OSLO, Norway – The Norwegian Petroleum Directorate (NPD) and Petroleum Safety Authority (PSA) have issued various permits for exploration drilling and facilities removal on the Norwegian shelf.
Spirit Energy Norge has NPD’s approval to use the semisubmersibleIsland Innovator to drill well 7322/7-1, the first on license PL852 in the Barents Sea, which was awarded two years ago.
The location is roughly 70 km (43 mi) west of OMV’s 7324/8-1 (Wisting) discovery and 110 km (68 mi) northeast ofEquinor’s Johan Castberg development.
Drilling will start after the rig has completed appraisal well 6506/9-4 A for Spirit in Norwegian Sea PL433.
Aker BP’s approval from the NPD covers appraisal wells 25/10-16 S, 25/10-16 A and the wildcat 25/10-16 B in the North Sea in PL028B.
All will be drilled by the jackupMaersk Intrepid after it has completed a production drilling program for Equinor on the Martin Linge field in the northern part of the North Sea.
In this case, the location for all three wells is around 10 km (6.2 mi) north of the Aker BP-operated Ivar Aasen field in the central Norwegian North Sea.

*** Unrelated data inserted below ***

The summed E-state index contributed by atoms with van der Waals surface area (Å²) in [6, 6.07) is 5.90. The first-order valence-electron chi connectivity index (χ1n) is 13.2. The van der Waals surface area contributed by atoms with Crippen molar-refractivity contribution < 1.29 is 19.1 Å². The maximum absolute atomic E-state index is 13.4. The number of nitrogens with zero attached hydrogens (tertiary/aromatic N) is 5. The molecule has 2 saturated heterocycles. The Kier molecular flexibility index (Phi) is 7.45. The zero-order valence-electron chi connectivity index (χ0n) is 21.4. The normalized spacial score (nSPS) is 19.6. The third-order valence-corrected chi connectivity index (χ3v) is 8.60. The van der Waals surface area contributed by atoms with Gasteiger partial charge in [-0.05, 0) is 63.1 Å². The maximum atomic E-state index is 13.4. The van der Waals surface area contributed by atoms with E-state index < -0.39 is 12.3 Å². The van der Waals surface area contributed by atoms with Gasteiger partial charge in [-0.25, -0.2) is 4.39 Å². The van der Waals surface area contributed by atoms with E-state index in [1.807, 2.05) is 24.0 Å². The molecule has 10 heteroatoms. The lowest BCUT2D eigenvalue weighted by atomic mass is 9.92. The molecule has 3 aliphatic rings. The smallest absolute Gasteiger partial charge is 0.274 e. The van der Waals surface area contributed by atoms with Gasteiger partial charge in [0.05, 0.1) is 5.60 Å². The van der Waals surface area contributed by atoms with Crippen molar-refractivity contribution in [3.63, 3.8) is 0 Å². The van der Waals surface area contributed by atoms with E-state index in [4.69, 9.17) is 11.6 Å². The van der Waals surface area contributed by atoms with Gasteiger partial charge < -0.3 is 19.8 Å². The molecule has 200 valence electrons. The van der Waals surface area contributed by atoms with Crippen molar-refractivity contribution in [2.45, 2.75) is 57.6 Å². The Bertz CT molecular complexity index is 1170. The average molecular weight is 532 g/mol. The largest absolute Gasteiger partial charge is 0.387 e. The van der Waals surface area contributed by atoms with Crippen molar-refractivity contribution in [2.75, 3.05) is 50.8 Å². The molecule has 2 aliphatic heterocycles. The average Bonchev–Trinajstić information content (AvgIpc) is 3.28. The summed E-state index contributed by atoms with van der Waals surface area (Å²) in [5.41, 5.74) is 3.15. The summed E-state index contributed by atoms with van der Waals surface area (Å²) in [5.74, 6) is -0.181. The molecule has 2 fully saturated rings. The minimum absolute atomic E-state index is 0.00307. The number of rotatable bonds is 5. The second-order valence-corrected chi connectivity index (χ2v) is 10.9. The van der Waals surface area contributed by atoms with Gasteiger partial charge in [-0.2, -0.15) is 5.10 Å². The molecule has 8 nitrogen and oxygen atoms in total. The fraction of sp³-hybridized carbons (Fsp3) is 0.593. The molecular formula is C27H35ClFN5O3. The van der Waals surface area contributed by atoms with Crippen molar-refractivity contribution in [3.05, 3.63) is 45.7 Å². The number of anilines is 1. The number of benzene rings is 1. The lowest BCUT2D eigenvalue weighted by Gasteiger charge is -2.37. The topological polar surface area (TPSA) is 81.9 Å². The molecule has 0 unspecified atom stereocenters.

These are the first wells on the actual license, although two exploration wells were drilled when the oil and gas discovery 25/10-8 Hanz was proven and delineated for the first time in 1997.
Equinor has approval from the PSA to drill well 7324/3-1 in 452 m (1,483 ft) of water in the Barents Sea on the Intrepid Eagle prospect in PL 615, 172 km (107 mi) southeast of Bjørnøya.
The semisubWest Hercules is due to start the operation – which could last 28 days in the event of a discovery – in mid-August.
And the PSA has authorized Aker BP to remove subsea facilities on theJette field in the central Norwegian North Sea, 6 km (3.7 mi) south of the Point Resources-operated Jotun field in 127 m (416 ft) water depth.
Jette was proven in 2009, and the plan for development and operation was approved three years later. The field was developed using a subsea template with two production wells tied to Jotun A: production ceased in December 2016.
Removal of the facilities will start this summer and continue during 2019-20, after the wells have been permanently plugged.